John Booth says data centre sustainability requires a rethink
Fri 18 Feb 2022 | John Booth
John Booth, MD of Carbon 3IT and chair of DCA Energy Efficiency SIG, is one of the featured speakers at the upcoming Data Centre World show at ExCeL on 2-3 March. Recently, he shared his perspectives on the opportunities and challenges of achieving real sustainability in the data centre.
Data centre sustainability is a growing concern for owners, regulators, and the communities in which data centre facilities are located. There are as many different ways to approach sustainability as there are interested parties: you can look at it from a carbon emissions standpoint, or power usage effectiveness (PUE) rating, or from the use of renewable energy sources instead of fossil fuels. While each of these approaches has value, they only address a part of the problem. To achieve real, long-term sustainability, it is more important to move away from ‘20th-century thinking’ and give the data centre a fresh start with a 21st-century point of view. There are a whole lot of traditional things that we still do which, actually, are unnecessary.
What are some examples of 20th-century thinking?
Data centre construction
In the data centre, there is a common idea that we need to focus on building new facilities to add more capacity, rather than improving hte efficiency of existing operations to accommodate higher demand. The average data centre costs $5 million USD per MW. Imagine if those funds were instead put toward improving process efficiencies, or perhaps rethinking the colocation business model to allow for more efficient batch processing and peak- versus off-peak prioritization.
Data centre design
If you overlay the design of an automobile from the 1970’s on a modern car, you would see drastic, fundamental changes to the design. From safety improvements, to streamlining, to functioning and efficiency – drastic, easily recognizable changes have been made across the entire vehicle. The same exercise between two data centre designs would show very few changes. The same basic layout is reused, with some adjustments, but no revolutionary thinking applied.
For example, data centres today take their design cues from existing facilities. But in doing so, they miss the opportunity for deep changes that could create real, long-term impact. For example, the commonly accepted operating temperature is 18-21 degrees C: but today’s servers remain operational up to 35 degrees C. While there are considerations as far as altitude, humidity, and compound temperature effects can affect these numbers, there is a much wider range of operational temperatures than what the industry is accustomed to.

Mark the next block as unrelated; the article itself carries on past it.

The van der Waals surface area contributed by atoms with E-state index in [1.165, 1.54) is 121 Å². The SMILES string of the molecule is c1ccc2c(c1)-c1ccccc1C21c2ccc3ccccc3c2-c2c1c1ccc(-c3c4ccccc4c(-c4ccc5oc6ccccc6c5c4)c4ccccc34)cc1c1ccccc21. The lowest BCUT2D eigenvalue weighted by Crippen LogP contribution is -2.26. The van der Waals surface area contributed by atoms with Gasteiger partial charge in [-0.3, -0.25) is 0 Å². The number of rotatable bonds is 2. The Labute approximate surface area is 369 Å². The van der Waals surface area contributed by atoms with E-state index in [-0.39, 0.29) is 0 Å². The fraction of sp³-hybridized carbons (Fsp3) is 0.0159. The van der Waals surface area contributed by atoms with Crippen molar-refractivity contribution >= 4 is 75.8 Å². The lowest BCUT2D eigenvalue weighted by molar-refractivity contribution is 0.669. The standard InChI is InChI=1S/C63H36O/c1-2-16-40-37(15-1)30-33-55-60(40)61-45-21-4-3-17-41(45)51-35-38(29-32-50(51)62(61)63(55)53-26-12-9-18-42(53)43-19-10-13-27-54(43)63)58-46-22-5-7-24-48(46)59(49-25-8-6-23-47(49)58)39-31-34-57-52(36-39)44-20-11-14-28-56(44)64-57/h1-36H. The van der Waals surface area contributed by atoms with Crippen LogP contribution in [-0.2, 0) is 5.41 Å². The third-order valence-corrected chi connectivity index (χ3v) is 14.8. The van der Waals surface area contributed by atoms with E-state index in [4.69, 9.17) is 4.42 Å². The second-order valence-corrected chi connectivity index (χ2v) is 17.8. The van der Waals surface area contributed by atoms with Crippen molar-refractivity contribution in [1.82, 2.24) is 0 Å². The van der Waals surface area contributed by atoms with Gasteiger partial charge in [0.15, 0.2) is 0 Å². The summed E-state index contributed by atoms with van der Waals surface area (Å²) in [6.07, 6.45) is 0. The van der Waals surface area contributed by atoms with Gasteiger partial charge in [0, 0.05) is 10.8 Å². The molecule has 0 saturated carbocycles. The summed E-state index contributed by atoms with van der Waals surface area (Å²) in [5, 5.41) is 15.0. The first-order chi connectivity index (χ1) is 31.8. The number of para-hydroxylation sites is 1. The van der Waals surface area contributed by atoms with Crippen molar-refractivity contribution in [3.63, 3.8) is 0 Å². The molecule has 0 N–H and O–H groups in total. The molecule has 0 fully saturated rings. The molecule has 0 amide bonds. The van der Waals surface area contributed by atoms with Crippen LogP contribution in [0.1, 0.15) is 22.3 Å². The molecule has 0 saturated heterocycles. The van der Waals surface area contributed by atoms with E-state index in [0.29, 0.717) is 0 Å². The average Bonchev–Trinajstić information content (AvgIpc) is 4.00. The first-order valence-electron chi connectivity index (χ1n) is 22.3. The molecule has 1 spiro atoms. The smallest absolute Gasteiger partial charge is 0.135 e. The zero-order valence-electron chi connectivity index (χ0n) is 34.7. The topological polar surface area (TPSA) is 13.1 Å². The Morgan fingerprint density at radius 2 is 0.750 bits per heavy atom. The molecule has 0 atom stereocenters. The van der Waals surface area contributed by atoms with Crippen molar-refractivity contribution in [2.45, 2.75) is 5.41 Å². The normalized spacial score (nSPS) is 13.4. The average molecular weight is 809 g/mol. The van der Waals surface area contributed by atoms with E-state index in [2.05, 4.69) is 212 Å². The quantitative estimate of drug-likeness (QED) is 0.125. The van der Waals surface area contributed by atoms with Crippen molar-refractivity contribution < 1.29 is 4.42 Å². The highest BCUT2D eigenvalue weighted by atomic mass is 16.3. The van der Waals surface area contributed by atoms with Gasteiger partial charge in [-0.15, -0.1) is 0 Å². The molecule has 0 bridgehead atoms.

Investments are continually made to improve the physical security of the servers inside the data centre. But how necessary are the onion layers of physical security – the biometric, AI-enabled access controls – against the real threats to data security? When an estimated 90% of data breaches are the result of a remote cyber-attack rather than a physical threat, perhaps data centre security should be less concentrated on physical security and access control.
“The risk profile, and the methodologies for ascertaining risk and dealing with risk are seriously flawed. And so many of our data centre assumptions flow from how businesses view their risk profile.”
Many enterprises in the data centre industry are devoting resources toward securing renewable energy to power data centre services. For example, in 2021 CyrusOne announced that all European data centres are 100% powered by renewable energy.
On the positive side, these businesses are actually putting their hands in their pockets and spending money on building renewable energy platforms, and that’s good! But my mantra is: an inefficient data centre powered by renewable energy is still an inefficient data centre.
One of the areas of opportunity in data centre sustainability is in immersion cooling. Recently, a French bank announced they are moving to a liquid immersion cooling solution for their data centres. While there is an initial expense for setting up the new system, energy consumption in the data centre goes down immediately, waste heat can be used to heat office space, and long-term costs are reduced.
This is an example of the type of thinking that can be truly beneficial in supporting long-term sustainability for the data centre. The businesses that begin to truly innovate – re-imagining everything from their construction and design, to equipment and power, to business models that promote efficiency – will have an edge in ensuring their businesses are prepared for a sustainable future.
Tags:data centre green energy sustainability UKTech
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